Immigrant Detention Demographics are Changing

October 21, 2020 | Texas

By Sara Albanna and Cheasty Anderson

In recent decades, immigrants from the ‘Northern Triangle’ countries (Honduras, Guatemala, and El Salvador) have constituted an outsized proportion of those seeking asylum at our southern border – so much so that other racial and ethnic groups who also sought asylum were overshadowed. But constant attacks by the Trump Administration on the immigration system, including policies that have all but stopped the flow of asylum seekers, especially from Mexico and the Northern Triangle, have made space for other voices to rise to the foreground. This shift is worth noting, as the new relationships being developed will strengthen the fight to end immigrant detention. 

The change happened quickly, and is a direct result of two policies in particular: the Migration Protection Protocol (MPP) and Title 42. MPP, also known as “Remain in Mexico,” forces asylum seekers to wait indefinitely in border camps in Mexico during their asylum application processing. The conditions in these camps are dangerous and deplorable. Meanwhile, Title 42 is a public health order issued by the Center for Disease Control and Prevention (CDC) in March 2020 that allows US Customs and Border Protections (CBP) agents to expel asylum seekers who are from or have been in a country with quarantinable diseases such as COVID-19. This policy was put in place as a response to the COVID-19 pandemic, although CDC doctors have found that this policy has “no basis in public health.” These two policies, among many others, have greatly reduced the number of asylum seekers from the Northern Triangle and essentially halted the asylum process at the US-Mexico border since March. As a result, immigrant advocacy organizations are seeing detention centers populated by an increasing number of asylum seekers from other countries including Haiti, Venezuela, Cuba, Angola, the Democratic Republic of the Congo, and Cameroon.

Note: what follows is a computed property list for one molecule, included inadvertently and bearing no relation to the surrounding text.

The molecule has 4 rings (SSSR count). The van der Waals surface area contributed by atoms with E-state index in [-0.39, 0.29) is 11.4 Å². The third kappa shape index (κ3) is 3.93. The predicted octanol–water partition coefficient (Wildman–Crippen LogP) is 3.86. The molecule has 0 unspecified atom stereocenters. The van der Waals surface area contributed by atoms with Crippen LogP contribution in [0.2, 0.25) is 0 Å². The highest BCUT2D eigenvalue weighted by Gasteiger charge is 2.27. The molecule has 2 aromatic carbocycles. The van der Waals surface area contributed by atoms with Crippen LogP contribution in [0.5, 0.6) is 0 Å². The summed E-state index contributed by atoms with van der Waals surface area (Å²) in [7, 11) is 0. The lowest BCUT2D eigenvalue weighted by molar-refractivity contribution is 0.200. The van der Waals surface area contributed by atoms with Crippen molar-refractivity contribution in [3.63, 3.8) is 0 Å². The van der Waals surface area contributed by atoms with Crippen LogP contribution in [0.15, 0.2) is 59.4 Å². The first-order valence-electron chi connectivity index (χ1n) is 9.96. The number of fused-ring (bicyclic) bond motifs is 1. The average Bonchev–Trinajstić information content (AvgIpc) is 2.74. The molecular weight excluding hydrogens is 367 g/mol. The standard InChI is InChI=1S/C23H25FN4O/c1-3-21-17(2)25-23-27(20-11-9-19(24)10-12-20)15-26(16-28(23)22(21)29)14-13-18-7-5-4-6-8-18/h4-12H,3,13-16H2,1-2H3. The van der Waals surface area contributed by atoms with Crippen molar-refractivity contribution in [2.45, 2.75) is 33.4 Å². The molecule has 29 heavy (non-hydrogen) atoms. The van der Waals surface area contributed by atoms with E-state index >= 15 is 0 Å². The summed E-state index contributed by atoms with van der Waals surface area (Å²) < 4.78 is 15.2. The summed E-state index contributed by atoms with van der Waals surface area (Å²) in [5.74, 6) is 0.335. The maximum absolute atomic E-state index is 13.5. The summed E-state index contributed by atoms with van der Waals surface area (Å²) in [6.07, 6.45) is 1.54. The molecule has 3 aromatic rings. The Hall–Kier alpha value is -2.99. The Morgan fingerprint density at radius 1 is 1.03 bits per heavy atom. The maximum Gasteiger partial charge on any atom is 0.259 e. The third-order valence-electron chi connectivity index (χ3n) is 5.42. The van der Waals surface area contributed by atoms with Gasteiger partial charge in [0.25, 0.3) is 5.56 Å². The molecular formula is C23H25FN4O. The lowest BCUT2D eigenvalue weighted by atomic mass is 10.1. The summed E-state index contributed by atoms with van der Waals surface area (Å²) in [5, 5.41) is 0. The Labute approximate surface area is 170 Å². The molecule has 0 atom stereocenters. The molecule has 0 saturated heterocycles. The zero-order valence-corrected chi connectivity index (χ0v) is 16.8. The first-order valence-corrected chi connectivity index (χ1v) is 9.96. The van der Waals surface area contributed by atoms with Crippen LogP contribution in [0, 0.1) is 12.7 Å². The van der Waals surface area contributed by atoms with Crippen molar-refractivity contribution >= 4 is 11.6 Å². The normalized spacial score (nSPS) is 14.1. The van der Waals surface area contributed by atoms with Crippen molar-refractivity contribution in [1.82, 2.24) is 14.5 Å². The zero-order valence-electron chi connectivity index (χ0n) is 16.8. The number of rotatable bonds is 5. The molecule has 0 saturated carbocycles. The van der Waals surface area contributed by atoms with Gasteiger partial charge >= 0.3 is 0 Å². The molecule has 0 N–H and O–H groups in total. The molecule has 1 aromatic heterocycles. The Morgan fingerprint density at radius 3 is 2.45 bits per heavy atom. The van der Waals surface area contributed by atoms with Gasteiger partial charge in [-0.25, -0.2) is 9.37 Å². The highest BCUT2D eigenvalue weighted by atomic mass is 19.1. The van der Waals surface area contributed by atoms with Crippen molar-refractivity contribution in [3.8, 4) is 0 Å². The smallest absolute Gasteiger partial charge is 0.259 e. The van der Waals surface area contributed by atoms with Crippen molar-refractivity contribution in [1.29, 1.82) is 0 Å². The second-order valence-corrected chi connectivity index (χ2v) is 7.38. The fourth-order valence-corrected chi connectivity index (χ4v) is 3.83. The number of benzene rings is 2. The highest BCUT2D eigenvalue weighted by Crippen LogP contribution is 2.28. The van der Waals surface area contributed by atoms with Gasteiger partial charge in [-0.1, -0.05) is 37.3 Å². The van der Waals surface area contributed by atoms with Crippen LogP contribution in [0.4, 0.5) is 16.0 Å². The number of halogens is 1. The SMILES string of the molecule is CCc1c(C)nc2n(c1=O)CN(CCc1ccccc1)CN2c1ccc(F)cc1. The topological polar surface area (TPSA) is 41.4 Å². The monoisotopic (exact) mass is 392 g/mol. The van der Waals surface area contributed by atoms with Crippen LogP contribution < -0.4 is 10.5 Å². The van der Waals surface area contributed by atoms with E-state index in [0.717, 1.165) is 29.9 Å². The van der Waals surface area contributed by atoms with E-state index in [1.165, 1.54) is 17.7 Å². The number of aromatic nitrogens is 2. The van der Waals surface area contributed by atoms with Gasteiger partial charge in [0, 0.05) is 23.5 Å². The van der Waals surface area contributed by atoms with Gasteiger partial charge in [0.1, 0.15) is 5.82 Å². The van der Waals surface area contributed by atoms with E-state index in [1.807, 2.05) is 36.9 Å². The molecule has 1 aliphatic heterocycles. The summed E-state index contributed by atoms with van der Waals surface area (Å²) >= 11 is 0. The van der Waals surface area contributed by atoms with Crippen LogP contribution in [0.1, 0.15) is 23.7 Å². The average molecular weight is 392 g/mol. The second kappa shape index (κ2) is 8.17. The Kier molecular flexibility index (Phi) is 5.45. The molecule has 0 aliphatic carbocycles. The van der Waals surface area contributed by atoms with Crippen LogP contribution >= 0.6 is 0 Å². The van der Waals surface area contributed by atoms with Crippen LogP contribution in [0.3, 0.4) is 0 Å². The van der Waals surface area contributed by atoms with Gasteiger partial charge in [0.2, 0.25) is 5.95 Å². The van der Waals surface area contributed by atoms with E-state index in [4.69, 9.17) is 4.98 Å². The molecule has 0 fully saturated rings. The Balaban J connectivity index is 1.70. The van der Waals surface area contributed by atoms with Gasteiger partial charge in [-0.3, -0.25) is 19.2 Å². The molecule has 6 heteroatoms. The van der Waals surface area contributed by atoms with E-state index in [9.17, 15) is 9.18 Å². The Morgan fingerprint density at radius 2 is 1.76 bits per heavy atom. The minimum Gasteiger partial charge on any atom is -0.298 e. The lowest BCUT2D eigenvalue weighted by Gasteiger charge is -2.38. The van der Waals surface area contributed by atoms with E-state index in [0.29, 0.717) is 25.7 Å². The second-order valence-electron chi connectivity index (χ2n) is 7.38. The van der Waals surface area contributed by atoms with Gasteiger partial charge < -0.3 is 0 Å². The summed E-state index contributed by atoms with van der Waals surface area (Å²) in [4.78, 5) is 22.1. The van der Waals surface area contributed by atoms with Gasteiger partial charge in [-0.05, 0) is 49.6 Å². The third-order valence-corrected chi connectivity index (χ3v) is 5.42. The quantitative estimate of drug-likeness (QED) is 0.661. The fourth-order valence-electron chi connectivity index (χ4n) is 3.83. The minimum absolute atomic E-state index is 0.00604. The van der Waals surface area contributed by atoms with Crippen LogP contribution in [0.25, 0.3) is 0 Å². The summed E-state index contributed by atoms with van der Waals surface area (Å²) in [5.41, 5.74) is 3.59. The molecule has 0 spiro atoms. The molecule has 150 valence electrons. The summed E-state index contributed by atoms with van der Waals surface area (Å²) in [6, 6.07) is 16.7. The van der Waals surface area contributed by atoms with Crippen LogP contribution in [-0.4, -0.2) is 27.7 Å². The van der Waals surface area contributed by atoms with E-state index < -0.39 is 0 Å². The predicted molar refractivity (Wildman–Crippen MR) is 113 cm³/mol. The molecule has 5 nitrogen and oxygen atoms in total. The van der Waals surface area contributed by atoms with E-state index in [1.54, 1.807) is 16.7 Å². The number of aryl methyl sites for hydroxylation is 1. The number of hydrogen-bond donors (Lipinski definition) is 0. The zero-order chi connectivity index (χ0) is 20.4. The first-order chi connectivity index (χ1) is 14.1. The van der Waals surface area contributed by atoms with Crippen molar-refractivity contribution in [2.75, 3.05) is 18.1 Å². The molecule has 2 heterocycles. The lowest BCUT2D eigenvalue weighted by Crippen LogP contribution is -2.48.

This shift has made space for organizations who are involved in the Black Lives Matter (BLM) movement to more fully address immigration justice issues. Because millions of people have joined BLM in demonstrations and protests across the US and the world, gaining their support is adding strength to the immigrants rights movement. Now, organizations, such as the Haitian Bridge Alliance and Cameroon American Council, are standing out in conversations and coalitions that aim to protect immigrants and reform the immigration system. 

This is a welcome development. Both asylum seekers and Black Americans are targeted by policing officials and exploited in for-profit prisons  through systems that are deeply rooted in racism. These shared experiences have pulled advocates together and created bridges among many types of organizations. The Black Alliance for Just Immigration, for example, has compiled many resources and conducted research on this growing trend. Their report, Crossing Boundaries, Connecting Communities: Alliance Building for Immigrants Rights and Racial Justice, outlines viewpoints about cross-racial/cross-ethnic alliances from employees in sixteen varied organizations across the US. The report summarizes, “the immigrants rights movement is part of a larger racial and economic justice movement.” We must fight this fight together.